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Title:
 
An Investigation of an Atmospheric Screen-Printable Cu Paste and Rapid Thermal Sintering Contact for Cost-Effective Silicon Solar Cell
 
Author(s):
 
A. Ebong, K. Ren, S. Huneycutt, R. Dharmadasa, K. Ankireddy, T. Druffel
 
Keywords:
 
Silicon (Si) Solar Cells, Metallization, Screen-Printed Cu Paste, Fire-Through Dielectric Contact
 
Topic:
 
Silicon Materials and Cells
Subtopic: High Temperature Route for Si Cells
Event: 37th European Photovoltaic Solar Energy Conference and Exhibition
Session: 2DV.3.28
 
Pages:
 
536 - 539
ISBN: 3-936338-73-6
Paper DOI: 10.4229/EUPVSEC20202020-2DV.3.28
 
Price:
 
 
0,00 EUR
 
Document(s): paper
 

Abstract/Summary:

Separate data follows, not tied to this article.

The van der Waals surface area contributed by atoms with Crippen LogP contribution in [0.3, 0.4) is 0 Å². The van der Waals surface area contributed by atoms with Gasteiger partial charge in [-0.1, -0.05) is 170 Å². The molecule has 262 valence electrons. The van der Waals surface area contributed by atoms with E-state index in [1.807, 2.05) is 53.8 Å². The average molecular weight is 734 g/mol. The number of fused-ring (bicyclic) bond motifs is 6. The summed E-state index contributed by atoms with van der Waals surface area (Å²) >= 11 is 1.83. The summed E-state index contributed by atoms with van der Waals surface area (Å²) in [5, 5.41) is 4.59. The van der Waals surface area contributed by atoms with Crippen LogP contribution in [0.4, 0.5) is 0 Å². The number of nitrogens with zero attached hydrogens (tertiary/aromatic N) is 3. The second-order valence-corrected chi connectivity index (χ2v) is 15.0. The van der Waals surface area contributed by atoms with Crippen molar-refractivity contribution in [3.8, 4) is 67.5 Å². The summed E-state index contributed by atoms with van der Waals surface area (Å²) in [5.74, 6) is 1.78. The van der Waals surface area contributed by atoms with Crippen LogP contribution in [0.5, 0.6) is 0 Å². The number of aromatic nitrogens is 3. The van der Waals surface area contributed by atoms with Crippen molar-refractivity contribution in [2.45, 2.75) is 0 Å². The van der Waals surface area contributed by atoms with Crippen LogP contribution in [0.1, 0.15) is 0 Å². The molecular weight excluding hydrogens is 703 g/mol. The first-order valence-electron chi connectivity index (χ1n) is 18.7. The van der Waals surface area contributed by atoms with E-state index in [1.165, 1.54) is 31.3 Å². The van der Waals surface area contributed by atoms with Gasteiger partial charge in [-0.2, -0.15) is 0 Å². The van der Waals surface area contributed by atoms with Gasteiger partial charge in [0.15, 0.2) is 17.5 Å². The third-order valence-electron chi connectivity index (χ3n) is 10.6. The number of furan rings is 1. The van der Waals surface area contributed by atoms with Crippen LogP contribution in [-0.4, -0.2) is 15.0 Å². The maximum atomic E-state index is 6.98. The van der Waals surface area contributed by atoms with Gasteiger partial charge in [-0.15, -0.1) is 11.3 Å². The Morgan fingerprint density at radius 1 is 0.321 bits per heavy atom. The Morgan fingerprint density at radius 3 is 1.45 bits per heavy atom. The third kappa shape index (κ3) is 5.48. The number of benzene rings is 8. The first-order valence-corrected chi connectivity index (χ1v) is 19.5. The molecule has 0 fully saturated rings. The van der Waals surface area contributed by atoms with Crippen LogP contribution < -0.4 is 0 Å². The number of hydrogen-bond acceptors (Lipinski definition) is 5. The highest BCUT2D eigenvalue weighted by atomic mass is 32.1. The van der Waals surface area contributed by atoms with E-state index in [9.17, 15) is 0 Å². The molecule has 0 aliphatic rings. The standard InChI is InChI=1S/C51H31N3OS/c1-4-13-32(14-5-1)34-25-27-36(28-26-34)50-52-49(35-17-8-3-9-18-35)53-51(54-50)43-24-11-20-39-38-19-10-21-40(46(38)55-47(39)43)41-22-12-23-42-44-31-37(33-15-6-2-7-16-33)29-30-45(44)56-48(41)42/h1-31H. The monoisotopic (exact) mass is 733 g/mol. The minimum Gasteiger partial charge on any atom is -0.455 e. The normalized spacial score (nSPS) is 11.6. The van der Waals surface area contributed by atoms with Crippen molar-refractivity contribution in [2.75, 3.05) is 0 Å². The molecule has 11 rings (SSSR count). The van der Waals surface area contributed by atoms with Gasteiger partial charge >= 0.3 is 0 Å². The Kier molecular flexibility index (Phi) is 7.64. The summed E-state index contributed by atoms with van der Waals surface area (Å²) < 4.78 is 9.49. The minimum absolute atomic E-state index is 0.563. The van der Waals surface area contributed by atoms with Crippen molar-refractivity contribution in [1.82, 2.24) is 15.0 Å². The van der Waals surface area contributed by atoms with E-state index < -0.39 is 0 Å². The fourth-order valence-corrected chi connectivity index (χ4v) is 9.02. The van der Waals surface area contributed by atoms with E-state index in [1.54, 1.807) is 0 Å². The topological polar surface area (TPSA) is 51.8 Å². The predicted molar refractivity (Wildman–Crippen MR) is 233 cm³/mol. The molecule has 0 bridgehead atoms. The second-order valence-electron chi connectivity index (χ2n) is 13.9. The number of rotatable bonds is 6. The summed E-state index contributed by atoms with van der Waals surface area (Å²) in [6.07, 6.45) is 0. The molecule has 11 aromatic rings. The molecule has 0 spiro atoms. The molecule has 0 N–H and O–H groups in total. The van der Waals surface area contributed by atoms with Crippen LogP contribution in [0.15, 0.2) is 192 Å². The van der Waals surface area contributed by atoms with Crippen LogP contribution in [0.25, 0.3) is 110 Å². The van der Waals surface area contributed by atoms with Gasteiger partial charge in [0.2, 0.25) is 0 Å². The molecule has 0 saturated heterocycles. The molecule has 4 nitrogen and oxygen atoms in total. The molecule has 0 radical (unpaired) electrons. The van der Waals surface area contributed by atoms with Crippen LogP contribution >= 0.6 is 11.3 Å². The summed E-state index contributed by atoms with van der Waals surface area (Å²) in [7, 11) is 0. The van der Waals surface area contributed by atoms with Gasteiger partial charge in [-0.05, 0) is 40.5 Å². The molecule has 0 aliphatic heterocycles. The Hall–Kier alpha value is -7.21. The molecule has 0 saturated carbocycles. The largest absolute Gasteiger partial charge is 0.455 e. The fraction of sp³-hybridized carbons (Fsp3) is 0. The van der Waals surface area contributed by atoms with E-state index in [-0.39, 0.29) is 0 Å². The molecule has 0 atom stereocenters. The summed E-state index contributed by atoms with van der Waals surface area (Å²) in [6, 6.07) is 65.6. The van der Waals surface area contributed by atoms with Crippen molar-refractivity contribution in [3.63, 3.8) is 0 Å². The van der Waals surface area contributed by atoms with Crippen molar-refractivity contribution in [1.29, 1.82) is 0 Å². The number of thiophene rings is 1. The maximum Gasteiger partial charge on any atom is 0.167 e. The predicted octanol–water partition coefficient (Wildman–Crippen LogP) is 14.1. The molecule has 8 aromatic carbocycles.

For a cost-effective silicon solar cell, the metallization cost can be decreased by the use of copper (Cu), whose conductivity is close to that of silver (Ag), but approximately one hundred times lower in cost. Traditionally, Cu is applied through plating, which requires additional nickel (Ni) and forming gas anneal to form nickel silicide (NiSi) for blocking the Cu diffusion into silicon (Si), one of the challenges of using Cu. However, the wet chemistry process is cumbersome and expensive, the industry is still evaluating the long term reliability of this product. Therefore, there is an urgent need for developing an atmospheric screen-printable Cu paste that mimics the usual industry practice with Ag paste. This will be advantageous to the manufacturing of high-throughput, high-efficiency Si solar cells without additional capital equipment investment and leads to cost reduction in the metallization step. Hence, the formulated screen-printable Cu paste must address the challenges of (i) Cu oxidation in the atmosphere and (ii) the fast diffusion of Cu into Si at elevated temperature. This paper reports on the atmospheric screen-printable Cu paste that has fired through the dielectric coating to form an excellent contact with the Si and has shown some promising electrical output parameters. The electrical output parameters of the cells suggest that Cu is sequestered in the reformed metal-oxides after high temperature sintering in the belt furnace at peak temperatures ranging from 590-700 oC, and did not diffuse into Si as supported by the unity or near unity ideality factor. This is great news for the solar community that a screenprintable Cu paste is printed, dried and sintered through the dielectric to contact the Si underneath in the atmosphere without shunting the junction.